As many African countries are facing conflicts and security threats by non-state armed actors, a particular area to watch is the proliferation of the Turkish defense and armaments industry to the continent. Of particular relevance in this context is Turkey’s drone program that has aroused the interests of African leaders after its recent successful use in international conflicts. Although Turkey currently does not rival the U.S. and China in Africa, it is safe to assume that Turkey’s security push in Africa will face competition from traditional European powers. This will be more evident if Ankara decides to develop security ties with the Sahel region –a traditional French sphere of influence. Unlike the Horn of Africa where Turkish security involvement does not present challenges from the extra-regional actors, the Sahel could turn into a point of contention should Turkey decide to be present militarily in former French colonies, such as Mali and Niger. Media reports emerging in mid-2020 alleged that Turkey and Niger had concluded a defense agreement that grants Ankara a military foothold in the country and includes plans for Turkish personnel to train and support Nigerien troops fighting Boko Haram and other militant groups.17 Despite these, however, one cannot disregard the possibility of Turkish-French cooperation in Sub-Saharan Africa to curb China’s growing influence in the region.
Furthermore, Turkey’s domestic situation warrants a closer watch in the next few years with regard to Ankara’s Africa policy. An impressive economic performance between 2000 and 2010 has greatly contributed to Ankara’s deepening engagement with Africa, especially the Sub-Sahara region. However, economic woes in the past decade primarily due to the Syrian civil war, the 2016 coup attempt, the COVID-19 pandemic as well as the ongoing currency crisis have all contributed to slowing economic growth in recent years. Although not presenting an immediate challenge, these factors could potentially contain Turkey’s growing footprint in the African continent.
1. Chigozie Enwere and Mesut Yılmaz, “Turkey’s Strategic Economic Relations with Africa: Trends and Challenges,” Journal of Economics and Political Economy, Vol. 1, No. 2 (2014), p. 221.
2. “Turkey’s Erdogan Pivots to Africa for Trade,” Africanews, (October 28, 2021), retrieved from https://www.africanews.com/2021/10/28/turkey-s-erdogan-pivots-to-africa-for-trade/.
3. Ziya Öniş, “Turkey in the Post-Cold War Era: In Search of Identity,” Middle East Journal, Vol. 49, No. 1 (1995), pp. 48-68.
4. Kemal Kirişçi, “The End of the Cold War and Changes in Turkish Foreign Policy Behaviour,” Foreign Policy, (November 29, 2016), retrieved, from https://foreignpolicy.org.tr/the-end-of-the-cold-war-and-changes-in-turkish-foreign-policy-behaviour-kemal-kirisci/.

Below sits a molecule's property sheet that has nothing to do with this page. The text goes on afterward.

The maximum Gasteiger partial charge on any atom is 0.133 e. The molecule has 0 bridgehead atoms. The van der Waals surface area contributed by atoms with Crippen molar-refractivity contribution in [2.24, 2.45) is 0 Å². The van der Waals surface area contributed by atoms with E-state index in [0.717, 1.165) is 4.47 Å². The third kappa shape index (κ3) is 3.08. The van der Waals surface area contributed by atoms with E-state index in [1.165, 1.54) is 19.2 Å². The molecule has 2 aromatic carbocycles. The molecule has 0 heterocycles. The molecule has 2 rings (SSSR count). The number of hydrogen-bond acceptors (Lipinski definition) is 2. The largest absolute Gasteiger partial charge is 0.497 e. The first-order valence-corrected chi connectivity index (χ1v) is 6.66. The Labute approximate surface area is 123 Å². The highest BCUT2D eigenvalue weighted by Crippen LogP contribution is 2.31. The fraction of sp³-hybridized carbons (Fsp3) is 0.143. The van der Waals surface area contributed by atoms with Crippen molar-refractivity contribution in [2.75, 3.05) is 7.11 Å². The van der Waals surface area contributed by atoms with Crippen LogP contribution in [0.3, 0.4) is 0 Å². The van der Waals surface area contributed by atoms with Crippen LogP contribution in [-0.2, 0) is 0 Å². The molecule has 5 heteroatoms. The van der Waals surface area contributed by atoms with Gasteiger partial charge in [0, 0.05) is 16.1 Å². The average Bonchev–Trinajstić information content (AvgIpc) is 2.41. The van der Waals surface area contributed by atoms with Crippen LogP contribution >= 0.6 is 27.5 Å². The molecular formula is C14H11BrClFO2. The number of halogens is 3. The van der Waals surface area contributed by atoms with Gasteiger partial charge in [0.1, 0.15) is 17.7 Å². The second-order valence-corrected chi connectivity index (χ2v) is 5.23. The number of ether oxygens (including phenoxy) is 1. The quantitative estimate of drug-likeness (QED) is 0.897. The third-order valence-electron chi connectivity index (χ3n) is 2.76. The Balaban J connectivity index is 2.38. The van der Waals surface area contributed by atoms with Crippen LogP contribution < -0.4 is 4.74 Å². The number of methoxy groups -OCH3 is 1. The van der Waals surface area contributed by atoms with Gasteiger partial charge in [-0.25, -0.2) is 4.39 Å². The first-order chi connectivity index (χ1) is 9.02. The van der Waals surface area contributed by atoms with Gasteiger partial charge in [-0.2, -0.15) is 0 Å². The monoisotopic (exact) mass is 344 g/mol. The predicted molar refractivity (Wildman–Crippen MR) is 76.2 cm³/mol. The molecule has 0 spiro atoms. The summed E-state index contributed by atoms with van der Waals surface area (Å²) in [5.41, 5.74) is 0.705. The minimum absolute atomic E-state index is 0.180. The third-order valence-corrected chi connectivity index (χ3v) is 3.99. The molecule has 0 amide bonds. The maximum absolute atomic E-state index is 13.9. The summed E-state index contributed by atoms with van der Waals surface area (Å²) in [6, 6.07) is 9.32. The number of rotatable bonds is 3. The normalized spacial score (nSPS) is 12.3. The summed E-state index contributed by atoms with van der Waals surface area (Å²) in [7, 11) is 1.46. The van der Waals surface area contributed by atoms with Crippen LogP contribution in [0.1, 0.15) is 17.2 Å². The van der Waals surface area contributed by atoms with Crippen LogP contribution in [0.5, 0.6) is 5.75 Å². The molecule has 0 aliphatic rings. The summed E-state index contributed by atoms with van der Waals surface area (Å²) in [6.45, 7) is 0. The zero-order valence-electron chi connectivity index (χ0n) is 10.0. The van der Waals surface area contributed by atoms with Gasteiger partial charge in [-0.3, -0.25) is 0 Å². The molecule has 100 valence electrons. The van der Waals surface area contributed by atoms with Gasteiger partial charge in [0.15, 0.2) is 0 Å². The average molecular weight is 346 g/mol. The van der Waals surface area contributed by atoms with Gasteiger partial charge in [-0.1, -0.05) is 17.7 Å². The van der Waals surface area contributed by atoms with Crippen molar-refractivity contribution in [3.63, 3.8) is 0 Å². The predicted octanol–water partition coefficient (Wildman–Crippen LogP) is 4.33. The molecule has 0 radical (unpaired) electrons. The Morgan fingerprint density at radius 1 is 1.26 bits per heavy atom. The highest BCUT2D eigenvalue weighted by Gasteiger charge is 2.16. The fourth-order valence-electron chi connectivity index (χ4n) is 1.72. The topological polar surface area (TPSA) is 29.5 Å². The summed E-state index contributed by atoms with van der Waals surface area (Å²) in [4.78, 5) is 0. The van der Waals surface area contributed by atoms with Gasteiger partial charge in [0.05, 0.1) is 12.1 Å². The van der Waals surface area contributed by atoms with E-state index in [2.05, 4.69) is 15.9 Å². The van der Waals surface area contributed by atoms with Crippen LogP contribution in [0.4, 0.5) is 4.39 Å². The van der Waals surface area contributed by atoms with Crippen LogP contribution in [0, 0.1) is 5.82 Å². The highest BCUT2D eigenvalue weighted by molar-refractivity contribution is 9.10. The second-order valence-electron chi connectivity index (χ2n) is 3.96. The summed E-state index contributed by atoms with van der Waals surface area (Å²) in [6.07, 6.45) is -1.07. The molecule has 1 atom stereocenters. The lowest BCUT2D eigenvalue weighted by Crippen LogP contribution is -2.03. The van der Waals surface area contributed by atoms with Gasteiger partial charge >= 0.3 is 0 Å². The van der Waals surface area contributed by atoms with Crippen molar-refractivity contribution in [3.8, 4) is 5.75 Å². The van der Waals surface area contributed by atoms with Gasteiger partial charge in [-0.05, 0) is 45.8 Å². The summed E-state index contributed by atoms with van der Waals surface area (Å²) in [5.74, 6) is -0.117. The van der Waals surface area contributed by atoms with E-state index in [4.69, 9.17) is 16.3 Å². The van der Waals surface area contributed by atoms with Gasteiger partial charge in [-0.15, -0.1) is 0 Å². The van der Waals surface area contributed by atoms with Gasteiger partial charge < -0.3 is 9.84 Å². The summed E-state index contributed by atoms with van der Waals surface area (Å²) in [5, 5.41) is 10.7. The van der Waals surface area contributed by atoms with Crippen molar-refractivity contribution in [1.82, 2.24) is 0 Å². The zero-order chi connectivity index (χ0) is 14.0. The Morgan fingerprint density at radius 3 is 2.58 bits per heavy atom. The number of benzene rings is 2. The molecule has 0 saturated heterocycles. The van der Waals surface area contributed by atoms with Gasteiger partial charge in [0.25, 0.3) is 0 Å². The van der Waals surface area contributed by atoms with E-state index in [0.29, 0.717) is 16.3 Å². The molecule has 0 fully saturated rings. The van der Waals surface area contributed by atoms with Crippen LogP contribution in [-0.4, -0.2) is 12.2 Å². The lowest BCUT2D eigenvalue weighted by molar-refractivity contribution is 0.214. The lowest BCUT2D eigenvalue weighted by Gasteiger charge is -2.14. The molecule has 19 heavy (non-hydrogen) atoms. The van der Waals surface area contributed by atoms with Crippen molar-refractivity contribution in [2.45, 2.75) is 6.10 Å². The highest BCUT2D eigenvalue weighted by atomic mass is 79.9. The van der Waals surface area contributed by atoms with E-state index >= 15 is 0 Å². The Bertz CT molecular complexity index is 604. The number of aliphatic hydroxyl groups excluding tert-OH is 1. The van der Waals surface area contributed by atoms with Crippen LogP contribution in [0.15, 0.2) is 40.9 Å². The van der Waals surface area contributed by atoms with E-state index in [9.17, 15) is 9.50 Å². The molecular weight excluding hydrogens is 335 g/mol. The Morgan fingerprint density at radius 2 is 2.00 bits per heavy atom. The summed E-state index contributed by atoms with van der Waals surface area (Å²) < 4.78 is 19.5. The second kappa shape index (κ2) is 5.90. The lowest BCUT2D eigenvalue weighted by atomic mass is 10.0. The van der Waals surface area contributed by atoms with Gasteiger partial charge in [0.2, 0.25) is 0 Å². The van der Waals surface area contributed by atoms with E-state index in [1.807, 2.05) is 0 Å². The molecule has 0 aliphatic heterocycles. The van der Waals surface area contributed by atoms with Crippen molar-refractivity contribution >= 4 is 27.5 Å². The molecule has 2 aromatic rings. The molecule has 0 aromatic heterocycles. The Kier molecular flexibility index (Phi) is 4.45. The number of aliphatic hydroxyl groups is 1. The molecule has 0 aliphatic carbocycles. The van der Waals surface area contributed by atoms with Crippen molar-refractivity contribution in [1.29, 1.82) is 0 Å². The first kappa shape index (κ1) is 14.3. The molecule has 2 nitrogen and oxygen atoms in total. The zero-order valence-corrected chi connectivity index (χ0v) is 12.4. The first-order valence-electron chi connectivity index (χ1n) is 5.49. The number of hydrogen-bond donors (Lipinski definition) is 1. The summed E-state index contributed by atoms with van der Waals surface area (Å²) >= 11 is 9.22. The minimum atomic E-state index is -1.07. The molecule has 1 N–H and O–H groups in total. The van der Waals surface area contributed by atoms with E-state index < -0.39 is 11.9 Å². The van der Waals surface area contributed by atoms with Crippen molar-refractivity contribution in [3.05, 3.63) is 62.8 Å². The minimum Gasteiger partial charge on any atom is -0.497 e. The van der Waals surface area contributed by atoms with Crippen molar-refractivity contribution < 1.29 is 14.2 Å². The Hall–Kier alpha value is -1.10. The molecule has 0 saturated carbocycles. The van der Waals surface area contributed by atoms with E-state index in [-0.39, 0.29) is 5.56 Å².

5. Chris Alden and Marco Antonio Vieira, “The New Diplomacy of the South: South Africa, Brazil, India and Trilateralism,” Third World Quarterly, Vol. 26, No. 7 (2005), p. 1077.
6. William Hale, Turkish Foreign Policy since 1774, 3rd , (London: Routledge, 2013), p. 1.
7. Buğra Süsler, “Turkey: An Emerging Middle Power in a Changing World?” LSE Ideas, (2019), retrieved from https://lseideas.medium.com/turkey-an-emerging-middle-power-in-a-changing-world-df4124a1a71f.
8. Federico Donelli, “The Ankara Consensus: The Significance of Turkey’s Engagement in Sub-Saharan Africa,” Global Change, Peace & Security, Vol 30, No. 1 (2018), p. 58.
9. Recep Tayyip Erdoğan, “Turkey: Africa’s Friend, Compatriot and Partner,” Al Jazeera, (June 1, 2016), retrieved from https://www.aljazeera.com/opinions/2016/6/1/turkey-africas-friend-compatriot-and-partner.
10. “In His New Book, Erdogan Says the UN Needs to Be Reformed for Global Justice,” TRT World, (September 6, 2021), retrieved, from https://www.trtworld.com/magazine/in-new-book-erdogan-says-the-un-needs-to-be-reformed-for-global-justice-49755.
11. “Erdoğan Calls for a Fairer World, Urges Africa to Act Together,” Daily Sabah, (October 18, 2021), retrieved from https://www.dailysabah.com/politics/diplomacy/erdogan-calls-for-a-fairer-world-urges-africa-to-act-together.
12. “Laying the Tracks: The Political Economy of Railway Development in Ethiopia’s Railway Sector and Implications for Technology Transfer,” Global Development Policy Center, (February 8, 2021), retrieved from https://www.bu.edu/gdp/2021/02/08/laying-the-tracks-the-political-economy-of-railway-development-in-ethiopias-railway-sector-and-implications-for-technology-transfer/, pp. 1-25.
13. “Erdogan Tours Gulf of Guinea with His Military Procurement Team,” Africa Intelligence, (October 15, 2021), retrieved from https://www.africaintelligence.com/central-and-west-africa_diplomacy/2021/10/15/erdogan-tours-gulf-of-guinea-with-his-military-procurement-team,109698781-gra.
14. Gökhan Ergöçün, “Turkey-Africa Economic and Business Forum Releases Joint Declaration,” Anadolu Agency, (October 21, 2021), retrieved from https://www.aa.com.tr/en/africa/turkey-africa-economic-and-business-forum-releases-joint-declaration/2399207.
15. “Sudan Accepts Turkey Mediation Offer to End Disputes with Ethiopia,” Middle East Monitor, (September 20, 2021), retrieved from https://www.middleeastmonitor.com/20210920-sudan-accepts-turkey-mediation-offer-to-end-disputes-with-ethiopia/.
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17. “Turkey Forges Military Pact with Niger, Libya’s Neighbour,” Middle East Monitor, (July 25, 2020), retrieved from https://www.middleeastmonitor.com/20200725-analysis-turkey-forges-military-pact-with-niger-libyas-neighbour/.